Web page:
Stress, Social Support, and Adjustment of Adolescents in Middle School

Melodie Wenz-Gross, University of Massachusetts Medical School
Gary N. Siperstein, University of Massachusetts Boston
Andrew S. Untch, University of Massachusetts Boston
Keith F. Widaman, University of California, Riverside

At the time of publication, Melodie Wenz-Gross was not yet affiliated with the University of Massachusetts Medical School.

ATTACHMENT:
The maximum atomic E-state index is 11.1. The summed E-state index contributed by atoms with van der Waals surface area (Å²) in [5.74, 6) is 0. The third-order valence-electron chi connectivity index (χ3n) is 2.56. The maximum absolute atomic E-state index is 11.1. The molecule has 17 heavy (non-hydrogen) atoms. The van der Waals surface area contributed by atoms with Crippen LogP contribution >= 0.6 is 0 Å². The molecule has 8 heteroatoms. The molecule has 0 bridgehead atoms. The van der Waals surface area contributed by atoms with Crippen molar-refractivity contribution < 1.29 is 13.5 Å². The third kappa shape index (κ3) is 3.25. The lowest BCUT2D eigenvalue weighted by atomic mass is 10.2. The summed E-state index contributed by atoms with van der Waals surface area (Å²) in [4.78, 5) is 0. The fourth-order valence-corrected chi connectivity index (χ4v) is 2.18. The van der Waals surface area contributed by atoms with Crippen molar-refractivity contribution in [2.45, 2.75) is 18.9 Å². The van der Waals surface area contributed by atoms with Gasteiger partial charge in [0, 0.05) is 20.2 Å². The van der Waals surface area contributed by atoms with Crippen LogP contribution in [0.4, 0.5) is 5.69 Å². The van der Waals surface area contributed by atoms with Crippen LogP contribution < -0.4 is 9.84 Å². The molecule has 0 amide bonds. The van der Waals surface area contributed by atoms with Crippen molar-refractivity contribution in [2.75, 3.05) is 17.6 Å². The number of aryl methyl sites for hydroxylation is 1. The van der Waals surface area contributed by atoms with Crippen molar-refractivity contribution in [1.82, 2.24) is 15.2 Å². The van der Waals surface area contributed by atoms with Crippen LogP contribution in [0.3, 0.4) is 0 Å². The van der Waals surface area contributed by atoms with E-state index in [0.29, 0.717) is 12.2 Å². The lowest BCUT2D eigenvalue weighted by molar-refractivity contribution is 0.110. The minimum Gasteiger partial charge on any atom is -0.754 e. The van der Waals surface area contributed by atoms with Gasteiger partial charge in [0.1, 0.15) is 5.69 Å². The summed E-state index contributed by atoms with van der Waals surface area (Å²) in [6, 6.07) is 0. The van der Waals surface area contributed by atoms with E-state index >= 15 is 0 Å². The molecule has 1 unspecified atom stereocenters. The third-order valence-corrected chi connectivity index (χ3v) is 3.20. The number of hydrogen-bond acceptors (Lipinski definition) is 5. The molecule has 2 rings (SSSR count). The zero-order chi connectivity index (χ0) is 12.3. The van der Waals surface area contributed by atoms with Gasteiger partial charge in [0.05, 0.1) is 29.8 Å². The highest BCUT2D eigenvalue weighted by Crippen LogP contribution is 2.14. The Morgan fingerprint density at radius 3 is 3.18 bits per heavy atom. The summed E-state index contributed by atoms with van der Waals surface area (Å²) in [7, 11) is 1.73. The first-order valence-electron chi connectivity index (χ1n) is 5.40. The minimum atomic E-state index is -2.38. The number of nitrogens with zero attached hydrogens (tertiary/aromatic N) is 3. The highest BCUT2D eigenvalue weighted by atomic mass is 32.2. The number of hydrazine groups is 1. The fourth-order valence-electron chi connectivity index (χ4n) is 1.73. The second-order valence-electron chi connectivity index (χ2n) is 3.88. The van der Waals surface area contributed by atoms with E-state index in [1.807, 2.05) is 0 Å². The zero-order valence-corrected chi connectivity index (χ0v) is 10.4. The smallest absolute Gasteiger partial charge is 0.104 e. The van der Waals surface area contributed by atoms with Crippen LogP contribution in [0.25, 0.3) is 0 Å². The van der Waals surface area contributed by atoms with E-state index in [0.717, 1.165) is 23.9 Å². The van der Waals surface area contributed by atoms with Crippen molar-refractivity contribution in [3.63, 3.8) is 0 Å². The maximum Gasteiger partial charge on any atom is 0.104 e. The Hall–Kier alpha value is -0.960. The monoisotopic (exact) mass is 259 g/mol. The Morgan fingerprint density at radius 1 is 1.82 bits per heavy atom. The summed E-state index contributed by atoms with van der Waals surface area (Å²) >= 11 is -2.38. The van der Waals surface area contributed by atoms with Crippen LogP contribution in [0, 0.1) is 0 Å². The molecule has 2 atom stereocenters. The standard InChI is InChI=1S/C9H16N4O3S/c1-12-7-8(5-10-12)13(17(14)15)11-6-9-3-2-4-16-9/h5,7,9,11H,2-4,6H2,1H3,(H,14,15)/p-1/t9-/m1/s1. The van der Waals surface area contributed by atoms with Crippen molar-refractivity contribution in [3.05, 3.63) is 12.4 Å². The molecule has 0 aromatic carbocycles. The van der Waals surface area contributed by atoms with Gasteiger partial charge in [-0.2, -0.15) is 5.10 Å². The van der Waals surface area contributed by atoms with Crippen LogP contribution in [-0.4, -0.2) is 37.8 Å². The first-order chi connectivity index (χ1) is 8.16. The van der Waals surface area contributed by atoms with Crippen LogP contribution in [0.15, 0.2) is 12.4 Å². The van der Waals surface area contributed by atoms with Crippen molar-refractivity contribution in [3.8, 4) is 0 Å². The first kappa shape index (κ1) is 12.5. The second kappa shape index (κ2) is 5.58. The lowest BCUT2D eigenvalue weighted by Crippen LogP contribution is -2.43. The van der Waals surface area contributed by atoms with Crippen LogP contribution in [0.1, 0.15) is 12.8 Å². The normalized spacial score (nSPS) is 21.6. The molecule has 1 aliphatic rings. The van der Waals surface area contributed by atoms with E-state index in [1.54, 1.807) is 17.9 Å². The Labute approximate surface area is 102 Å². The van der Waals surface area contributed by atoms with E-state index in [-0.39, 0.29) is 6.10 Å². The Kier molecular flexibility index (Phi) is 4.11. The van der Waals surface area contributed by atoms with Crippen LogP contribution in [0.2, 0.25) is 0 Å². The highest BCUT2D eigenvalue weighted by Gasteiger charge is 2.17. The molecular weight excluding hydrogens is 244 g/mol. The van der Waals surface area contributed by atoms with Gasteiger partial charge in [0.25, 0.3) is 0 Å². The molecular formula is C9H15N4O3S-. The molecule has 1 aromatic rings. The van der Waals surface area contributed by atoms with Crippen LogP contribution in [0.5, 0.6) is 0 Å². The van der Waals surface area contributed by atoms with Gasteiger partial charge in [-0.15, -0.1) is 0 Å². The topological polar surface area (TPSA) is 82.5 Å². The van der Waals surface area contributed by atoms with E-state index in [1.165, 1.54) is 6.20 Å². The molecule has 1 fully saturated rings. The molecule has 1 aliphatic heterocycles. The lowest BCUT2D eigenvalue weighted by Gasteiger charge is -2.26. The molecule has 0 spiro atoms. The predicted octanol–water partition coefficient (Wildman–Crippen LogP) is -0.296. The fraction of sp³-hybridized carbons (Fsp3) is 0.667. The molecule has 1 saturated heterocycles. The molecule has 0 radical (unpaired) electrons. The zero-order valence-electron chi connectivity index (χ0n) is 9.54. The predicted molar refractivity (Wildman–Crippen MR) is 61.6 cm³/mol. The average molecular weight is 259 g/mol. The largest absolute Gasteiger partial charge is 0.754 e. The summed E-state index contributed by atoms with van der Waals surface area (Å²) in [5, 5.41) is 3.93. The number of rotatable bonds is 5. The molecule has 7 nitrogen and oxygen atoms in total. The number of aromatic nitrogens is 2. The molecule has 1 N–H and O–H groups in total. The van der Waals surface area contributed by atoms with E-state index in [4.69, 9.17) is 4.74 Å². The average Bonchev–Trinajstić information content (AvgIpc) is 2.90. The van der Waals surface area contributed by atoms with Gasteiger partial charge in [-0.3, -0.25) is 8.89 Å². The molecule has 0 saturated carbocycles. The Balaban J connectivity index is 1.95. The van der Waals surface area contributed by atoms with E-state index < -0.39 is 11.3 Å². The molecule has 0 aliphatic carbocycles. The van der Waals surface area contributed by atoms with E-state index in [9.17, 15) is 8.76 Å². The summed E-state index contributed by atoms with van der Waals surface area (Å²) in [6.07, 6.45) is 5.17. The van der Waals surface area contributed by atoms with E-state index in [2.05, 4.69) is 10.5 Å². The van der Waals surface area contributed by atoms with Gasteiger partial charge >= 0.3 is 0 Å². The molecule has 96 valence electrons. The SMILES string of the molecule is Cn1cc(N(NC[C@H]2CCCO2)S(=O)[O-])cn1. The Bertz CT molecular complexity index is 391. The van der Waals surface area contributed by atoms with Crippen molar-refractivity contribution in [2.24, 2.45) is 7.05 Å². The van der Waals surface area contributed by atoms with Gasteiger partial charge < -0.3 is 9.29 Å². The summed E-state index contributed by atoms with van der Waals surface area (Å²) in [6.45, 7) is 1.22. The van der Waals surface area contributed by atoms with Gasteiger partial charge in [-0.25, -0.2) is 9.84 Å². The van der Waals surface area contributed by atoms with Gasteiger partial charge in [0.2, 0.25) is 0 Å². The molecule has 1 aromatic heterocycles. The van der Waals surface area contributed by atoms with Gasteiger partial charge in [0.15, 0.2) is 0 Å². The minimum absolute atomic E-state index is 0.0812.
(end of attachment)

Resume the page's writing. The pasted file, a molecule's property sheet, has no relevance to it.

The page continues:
Examined in this study were middle school stress, social supports, and adjustment of 482 sixth-, seventh-, and eighth-grade adolescents. Multiple regression analyses were used to relate differing types of stress and social support to students' self-concept, feelings of depression, and liking of school. The effects of adolescent characteristics (gender, grade level, grade point average, and education placement status) also were assessed. Results showed that higher academic stress and less emotional support from the family were related to lower academic self-concept, and higher peer stress and less companionship support from peers were associated with lower social self-concept. Emotional support from the family moderated the influence of peer stress on feelings of depression. Problem-solving support from adults outside the family moderated the effects of teacher/rules stress on adolescents' liking of school. The importance of identifying the linkages between types of stress, social support, and adjustment, using a developmental perspective, is discussed.